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Saturday, Feb. 9, 2008

Noda wins 'madonna' turf war as LDP shunts Sato to Tokyo

One-time Koizumi 'assassin' candidate agrees to yield


Staff writer

A political dispute between two "madonna" lawmakers of the ruling Liberal Democratic Party both contesting a ticket to run for Gifu's No. 1 district finally came to an end Friday after the party announced that Yukari Sato will run for Tokyo, rather than Gifu, in the next Lower House election.

News photo
Liberal Democratic Party lawmakers Seiko Noda (left) and Yukari Sato attend a news conference Friday at LDP headquarters in Tokyo. KYODO PHOTO

Sato will be the LDP's official candidate for Tokyo's No. 5 district — stretching over Meguro Ward and part of Setagaya Ward — while her rival, Seiko Noda, a former post minister, grabbed the party's ticket for the Gifu seat, LDP executives announced during a news conference held at the party's headquarters in Tokyo.

The two have been contesting the Gifu ticket since Noda, who quit the LDP in 2005 after voting against then Prime Minister Junichiro Koizumi's postal privatization plan, returned to the party after being re-elected by the Gifu district as an independent.

Sato, who was sent as the LDP's "assassin" candidate to beat Noda, failed to win in Gifu but captured a Lower House seat because she was also listed as one of the LDP's candidates for the proportional representation bloc.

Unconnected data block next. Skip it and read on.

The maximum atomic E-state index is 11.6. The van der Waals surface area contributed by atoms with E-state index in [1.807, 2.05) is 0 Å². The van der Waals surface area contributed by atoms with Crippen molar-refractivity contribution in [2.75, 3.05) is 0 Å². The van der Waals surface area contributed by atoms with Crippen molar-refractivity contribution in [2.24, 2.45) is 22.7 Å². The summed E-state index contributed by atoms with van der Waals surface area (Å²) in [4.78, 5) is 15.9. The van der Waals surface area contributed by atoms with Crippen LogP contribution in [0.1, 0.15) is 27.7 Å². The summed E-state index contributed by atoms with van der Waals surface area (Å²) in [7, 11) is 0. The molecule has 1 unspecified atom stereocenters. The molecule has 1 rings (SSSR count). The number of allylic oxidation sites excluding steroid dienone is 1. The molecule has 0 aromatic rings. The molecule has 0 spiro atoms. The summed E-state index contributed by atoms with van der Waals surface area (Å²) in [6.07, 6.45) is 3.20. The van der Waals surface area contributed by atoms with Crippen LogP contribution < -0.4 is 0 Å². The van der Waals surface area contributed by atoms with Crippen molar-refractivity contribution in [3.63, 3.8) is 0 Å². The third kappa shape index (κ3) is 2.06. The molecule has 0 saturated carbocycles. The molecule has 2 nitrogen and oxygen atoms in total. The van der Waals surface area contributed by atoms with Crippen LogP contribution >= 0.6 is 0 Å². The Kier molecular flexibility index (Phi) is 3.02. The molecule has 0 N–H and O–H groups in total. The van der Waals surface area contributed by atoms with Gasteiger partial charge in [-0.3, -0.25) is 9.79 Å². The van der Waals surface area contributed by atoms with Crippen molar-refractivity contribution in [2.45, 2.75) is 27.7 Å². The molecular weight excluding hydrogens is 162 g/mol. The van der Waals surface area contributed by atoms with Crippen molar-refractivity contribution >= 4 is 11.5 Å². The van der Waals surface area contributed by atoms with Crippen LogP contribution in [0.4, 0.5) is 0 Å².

To stress that the two women are on friendly terms, a moderator of the news conference asked the two women to shake hands. Standing exposed to the camera flashes and rolling video cameras, Sato and Noda smiled and shook hands firmly.

LDP Secretary General Bunmei Ibuki, who was also present at the news conference, said the two women had agreed to cooperate with each other to win the next Lower House election.

"For the past several years, the person I wanted to become closest to, to talk about Japanese politics, Gifu and world peace, was Yukari Sato," Noda said. "Due to our situation over electoral districts, we could not do as we wished, but I would like to promise that from now on, we will join hands together and cooperate as fellow female lawmakers."

Meanwhile, Sato expressed her appreciation that the LDP found her another home.

"As a party member, I think I should accept the party's decision in a rational manner — that is the attitude with which I would like to continue," Sato said.

Sato also added that she would ask her supporters in Gifu to now unite behind Noda.

Similar conflicts have erupted in five other constituencies, but the LDP has still to make decisions regarding the candidates.



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The Japan Times

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